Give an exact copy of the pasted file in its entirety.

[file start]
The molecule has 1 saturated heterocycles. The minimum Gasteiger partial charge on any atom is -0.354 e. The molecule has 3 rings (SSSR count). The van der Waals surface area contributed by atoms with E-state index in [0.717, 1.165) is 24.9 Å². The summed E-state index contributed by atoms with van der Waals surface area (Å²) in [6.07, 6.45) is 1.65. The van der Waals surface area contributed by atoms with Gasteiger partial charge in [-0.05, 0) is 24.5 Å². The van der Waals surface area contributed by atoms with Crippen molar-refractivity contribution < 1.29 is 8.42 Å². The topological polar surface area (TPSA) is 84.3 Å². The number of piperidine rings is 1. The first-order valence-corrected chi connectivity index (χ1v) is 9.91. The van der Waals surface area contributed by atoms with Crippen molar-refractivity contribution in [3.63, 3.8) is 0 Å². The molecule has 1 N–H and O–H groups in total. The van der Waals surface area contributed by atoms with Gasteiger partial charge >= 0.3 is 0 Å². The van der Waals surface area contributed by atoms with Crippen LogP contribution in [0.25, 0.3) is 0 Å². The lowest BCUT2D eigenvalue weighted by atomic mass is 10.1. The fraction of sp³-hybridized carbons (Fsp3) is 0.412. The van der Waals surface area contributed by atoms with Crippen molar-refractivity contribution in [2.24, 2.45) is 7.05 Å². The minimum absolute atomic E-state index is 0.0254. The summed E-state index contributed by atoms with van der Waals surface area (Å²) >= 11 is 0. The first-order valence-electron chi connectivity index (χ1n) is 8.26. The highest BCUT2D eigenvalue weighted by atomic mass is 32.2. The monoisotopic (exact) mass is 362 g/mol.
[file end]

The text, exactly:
The molecule has 1 saturated heterocycles. The minimum Gasteiger partial charge on any atom is -0.354 e. The molecule has 3 rings (SSSR count). The van der Waals surface area contributed by atoms with E-state index in [0.717, 1.165) is 24.9 Å². The summed E-state index contributed by atoms with van der Waals surface area (Å²) in [6.07, 6.45) is 1.65. The van der Waals surface area contributed by atoms with Gasteiger partial charge in [-0.05, 0) is 24.5 Å². The van der Waals surface area contributed by atoms with Crippen molar-refractivity contribution < 1.29 is 8.42 Å². The topological polar surface area (TPSA) is 84.3 Å². The number of piperidine rings is 1. The first-order valence-corrected chi connectivity index (χ1v) is 9.91. The van der Waals surface area contributed by atoms with Crippen molar-refractivity contribution in [3.63, 3.8) is 0 Å². The molecule has 1 N–H and O–H groups in total. The van der Waals surface area contributed by atoms with Gasteiger partial charge >= 0.3 is 0 Å². The van der Waals surface area contributed by atoms with Crippen LogP contribution in [0.25, 0.3) is 0 Å². The lowest BCUT2D eigenvalue weighted by atomic mass is 10.1. The fraction of sp³-hybridized carbons (Fsp3) is 0.412. The van der Waals surface area contributed by atoms with Crippen molar-refractivity contribution in [2.24, 2.45) is 7.05 Å². The minimum absolute atomic E-state index is 0.0254. The summed E-state index contributed by atoms with van der Waals surface area (Å²) >= 11 is 0. The first-order valence-electron chi connectivity index (χ1n) is 8.26. The highest BCUT2D eigenvalue weighted by atomic mass is 32.2. The monoisotopic (exact) mass is 362 g/mol.